Forgiveness is not a decision; it’s an attitude, a habit of mind.
6. Forgiveness is not a feeling
Many people struggle with forgiveness because they confuse the act of forgiveness with their expected emotional outcome.
Specifically, most people who are struggling to forgive desperately want to feel better—they want peace of mind, less anger and hate, calm and equanimity, perhaps they even want to feel compassion or love toward their offender or the person responsible for their hurt.
But how we end up feeling is a consequence of forgiveness, not forgiveness itself. What’s more, the feelings that follow (or don’t follow) from forgiveness are not always the same. They vary greatly depending on the specifics of the people and circumstances involved.
There’s no law of the universe that says everyone is guaranteed to feel at peace as a result of forgiveness. In fact, one of the things that make genuine forgiveness so difficult is coming to terms with the fact that how you feel emotionally about a serious wrong committed against you is not fundamentally under your control.
You can control your actions—how you think and how you behave, including the decision to forgive—but how we feel is not something we have direct control over.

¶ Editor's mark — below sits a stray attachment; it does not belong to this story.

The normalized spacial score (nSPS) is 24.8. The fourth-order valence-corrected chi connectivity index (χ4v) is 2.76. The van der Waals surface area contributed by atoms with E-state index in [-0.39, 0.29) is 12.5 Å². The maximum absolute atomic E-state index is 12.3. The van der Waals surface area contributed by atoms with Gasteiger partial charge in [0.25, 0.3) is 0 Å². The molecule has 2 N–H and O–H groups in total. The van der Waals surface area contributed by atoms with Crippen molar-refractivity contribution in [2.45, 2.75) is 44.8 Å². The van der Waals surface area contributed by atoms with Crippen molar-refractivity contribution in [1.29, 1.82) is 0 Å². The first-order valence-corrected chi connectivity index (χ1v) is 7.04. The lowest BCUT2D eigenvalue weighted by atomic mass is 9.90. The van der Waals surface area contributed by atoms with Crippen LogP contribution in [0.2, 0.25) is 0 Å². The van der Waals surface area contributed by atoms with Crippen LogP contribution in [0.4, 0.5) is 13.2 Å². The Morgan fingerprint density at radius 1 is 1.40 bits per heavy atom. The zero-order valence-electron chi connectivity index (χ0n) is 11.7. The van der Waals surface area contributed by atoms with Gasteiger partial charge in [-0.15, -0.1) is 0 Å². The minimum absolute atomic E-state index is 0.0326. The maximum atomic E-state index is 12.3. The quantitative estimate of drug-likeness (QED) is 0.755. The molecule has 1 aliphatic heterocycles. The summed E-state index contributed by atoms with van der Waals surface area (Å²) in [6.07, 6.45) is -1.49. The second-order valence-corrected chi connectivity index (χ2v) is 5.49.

People do tend to feel better as a result of forgiveness, but it’s a mistake to expect a certain set of feelings.
Forgiveness is a commitment, not a feeling.
7. Your road to forgiveness is your own
After being wronged, our emotional landscape gets dominated by one or two loud (and sometimes culturally-engrained) emotions, typically some form of anger. But there are almost always other emotions present and worth considering on the road to forgiveness.
Cultivate the habit of looking beyond and beneath your most obvious emotions and noticing smaller, quieter ones. These are emotions are just as valid as your anger, for example, but they may be more helpful.
If you can allow yourself to feel the sadness, regret, and pity for what happened, for example, you may be able to see your offender and offense in a new light.